It’s easy to find yourself in credit card debt after the silly season, it seems no matter how well intentioned we are over the holiday period, with all the presents, vacations and extra social time available the budget just gets blown.
But, it’s a new year and just because your credit card has copped a work out, does not mean that you can’t get back on track, and quickly, for the year ahead.
First things first, plan ahead! Everyone should have a small buffer account or emergency fund available so that times like these, that stretch the usual cash flow, don’t have to mean we’re going backwards. A great amount to aim for in your buffer account is the equivalent of one month’s salary. Set up a high-interest online savings account and start putting a little aside out of each pay cycle, with the aim to have one month’s salary in reserve by the end of 2013.
Next, onto repaying that debt. The worst thing about having credit card debt is the relatively high interest rate payable. Most credit cards attract anywhere between 15% and 25% interest, and this cost is not tax deductible to you.
If you can’t just pay your credit card off in one hit, look for a balance transfer option that will give you some time to pay off your debt at little to no interest. A balance transfer will usually allow you to transfer the entire balance of your credit card, to a new credit card with minimal or even no interest (for a limited period of time). Be sure to pay it off in full before the offer period expires, and of course… cancel your old credit card immediately to avoid racking up additional debt.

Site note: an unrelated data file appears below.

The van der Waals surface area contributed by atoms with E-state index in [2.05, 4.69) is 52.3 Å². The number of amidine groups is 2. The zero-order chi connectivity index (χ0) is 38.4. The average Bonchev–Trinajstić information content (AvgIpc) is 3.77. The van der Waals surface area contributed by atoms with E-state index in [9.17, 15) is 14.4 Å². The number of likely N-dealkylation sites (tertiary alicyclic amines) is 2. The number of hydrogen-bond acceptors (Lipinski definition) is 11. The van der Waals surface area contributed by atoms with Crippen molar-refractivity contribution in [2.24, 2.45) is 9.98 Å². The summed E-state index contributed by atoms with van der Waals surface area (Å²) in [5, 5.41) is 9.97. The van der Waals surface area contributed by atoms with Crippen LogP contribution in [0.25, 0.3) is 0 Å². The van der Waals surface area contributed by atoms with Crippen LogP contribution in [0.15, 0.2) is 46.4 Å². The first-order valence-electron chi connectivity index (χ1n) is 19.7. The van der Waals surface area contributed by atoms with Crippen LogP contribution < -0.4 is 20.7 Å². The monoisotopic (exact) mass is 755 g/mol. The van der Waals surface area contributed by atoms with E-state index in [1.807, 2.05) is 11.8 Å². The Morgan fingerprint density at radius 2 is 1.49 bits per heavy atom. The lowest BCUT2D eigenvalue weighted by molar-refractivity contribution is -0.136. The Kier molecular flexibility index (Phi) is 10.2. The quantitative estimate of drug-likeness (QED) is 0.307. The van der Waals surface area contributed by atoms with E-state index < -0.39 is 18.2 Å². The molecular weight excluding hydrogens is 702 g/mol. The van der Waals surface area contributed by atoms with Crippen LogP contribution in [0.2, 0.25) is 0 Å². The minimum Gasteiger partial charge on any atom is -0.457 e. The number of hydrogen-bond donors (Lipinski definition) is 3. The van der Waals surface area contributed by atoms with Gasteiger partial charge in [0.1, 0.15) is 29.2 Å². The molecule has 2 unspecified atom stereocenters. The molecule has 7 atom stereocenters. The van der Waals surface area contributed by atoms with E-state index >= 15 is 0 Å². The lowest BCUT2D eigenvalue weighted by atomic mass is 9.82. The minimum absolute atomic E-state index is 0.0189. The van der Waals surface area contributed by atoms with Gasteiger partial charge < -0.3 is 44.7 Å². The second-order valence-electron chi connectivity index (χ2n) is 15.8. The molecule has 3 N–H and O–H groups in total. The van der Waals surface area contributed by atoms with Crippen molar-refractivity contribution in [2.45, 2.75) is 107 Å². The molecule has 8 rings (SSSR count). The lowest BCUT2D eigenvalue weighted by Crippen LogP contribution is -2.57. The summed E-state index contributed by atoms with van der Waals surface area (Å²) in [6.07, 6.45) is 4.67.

If you are not approved for a balance transfer, which can happen in the case of poor credit history, it’s important to focus on repaying your debt as quickly as possible. This may mean putting any other savings or investment plans on hold until your credit card is completely repaid.
In future, remember that you should only spend money on your credit card if you can afford to repay it in full when the bill comes due. Get out of the habit of using your credit card as a buffer account or emergency fund, and get back on track for good.
About the Author
Sarah Riegelhuth is the author of Get Rich Slow: Start Now, Start Small to Achieve Real Wealth and a senior Financial Adviser based in Melbourne.
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Title: Get Rich Slow: Start Now, Start Small to Achieve Real Wealth
Author: Sarah Riegelhuth
RRP: AUD $29.95 / NZD $33.99
Publication Date: January 2013